The CA1 region of the hippocampus is well known to be a crucial site for processing associative memories which typically contain information about what, where, and when major events occurred. One of the classical associative memory tasks widely used by researchers is the trace conditioning memory paradigm [3], [7][12]. There are several variations in term of the nature of conditioned (tone, light, odor, etc) and unconditioned stimuli (mild electrical foot-shock, air-puff to eyelid, etc). These protocols can produce long-lasting associative memories in the brains of various animal species. In a typical trace conditioning paradigm, the presentations of a preceding conditioned stimulus (CS), such as a neutral tone, and a subsequent unconditioned stimulus (US), such as mild foot-shock to foot or air-puff to eyes, are separated in time by an inter-stimuli interval [8][12]. With repetitions of paired CS-US presentations in a given environment, humans and laboratory animals can form the rich associative memories of events and their temporal relationship, as well as the context in which the associative events take place. It has been shown that this classical Pavlov conditioning induces increased neuronal discharges in the hippocampus and cerebellum [3], [7], [9][11]. Such learning paradigms have also been shown to produce changes in latency responses and membrane potentials [3], [9][15]. The well-defined, salient nature of cues and memory produced by this classic conditioning test offers an excellent paradigm for search of the neural basis of memory traces [3].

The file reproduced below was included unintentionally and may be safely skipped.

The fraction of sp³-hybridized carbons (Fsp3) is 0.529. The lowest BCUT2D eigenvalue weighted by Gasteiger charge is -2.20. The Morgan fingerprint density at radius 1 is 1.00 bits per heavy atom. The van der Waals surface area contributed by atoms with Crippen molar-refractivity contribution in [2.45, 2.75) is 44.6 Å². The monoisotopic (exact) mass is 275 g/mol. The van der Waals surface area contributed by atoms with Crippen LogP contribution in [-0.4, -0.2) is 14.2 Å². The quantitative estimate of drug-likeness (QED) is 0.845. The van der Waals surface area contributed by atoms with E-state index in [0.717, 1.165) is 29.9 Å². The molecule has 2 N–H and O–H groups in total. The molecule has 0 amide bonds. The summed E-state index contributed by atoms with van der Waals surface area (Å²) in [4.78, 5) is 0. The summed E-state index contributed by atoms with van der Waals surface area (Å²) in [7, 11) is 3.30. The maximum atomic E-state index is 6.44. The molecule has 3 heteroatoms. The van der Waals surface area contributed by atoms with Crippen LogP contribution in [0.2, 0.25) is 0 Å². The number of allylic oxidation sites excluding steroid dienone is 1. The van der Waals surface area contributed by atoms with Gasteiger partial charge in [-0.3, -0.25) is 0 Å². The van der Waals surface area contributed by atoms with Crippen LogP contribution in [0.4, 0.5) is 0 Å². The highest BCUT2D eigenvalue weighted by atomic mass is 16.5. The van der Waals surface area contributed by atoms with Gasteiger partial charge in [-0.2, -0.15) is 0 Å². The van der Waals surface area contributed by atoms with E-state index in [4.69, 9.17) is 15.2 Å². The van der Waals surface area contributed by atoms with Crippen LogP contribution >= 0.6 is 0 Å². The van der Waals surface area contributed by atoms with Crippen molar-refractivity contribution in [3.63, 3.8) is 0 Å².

As a prevalent phenomenon in the brain, large response-variability in single neuron activity within any single trial typically makes it difficult to reliably decode the neural activity patterns on a moment-to-moment temporal basis in a given single trial. That is, the trial-to-trial variability of single neuron responses (activity changes of a single neuron) does not allow the reliable prediction of, and consequently, understand whether and/or how brains form snap-shot memory representation of events at any given moment in time. In another words, spike raster plots, while being quite useful to determine neurons' response-selectivity, are not a very effective approach to decoding real-time memory patterns. Moreover, data-averaging practice over trials intrinsically limits the analysis to a selected single time point (say, marked by the presentation of the conditioned stimulus during the recall tests as time zero). This would inevitably lead to loss of most crucial information about memory traces if they are reappeared in tandem with variable intervals across different trials. Therefore, one of the major goals for the memory field is to understand how memory is represented as transient dynamic patterns at the neuronal population level on a moment-to-moment basis and then to demonstrate the explicit relationship between those neural patterns with a behavioral readout during learning and recall.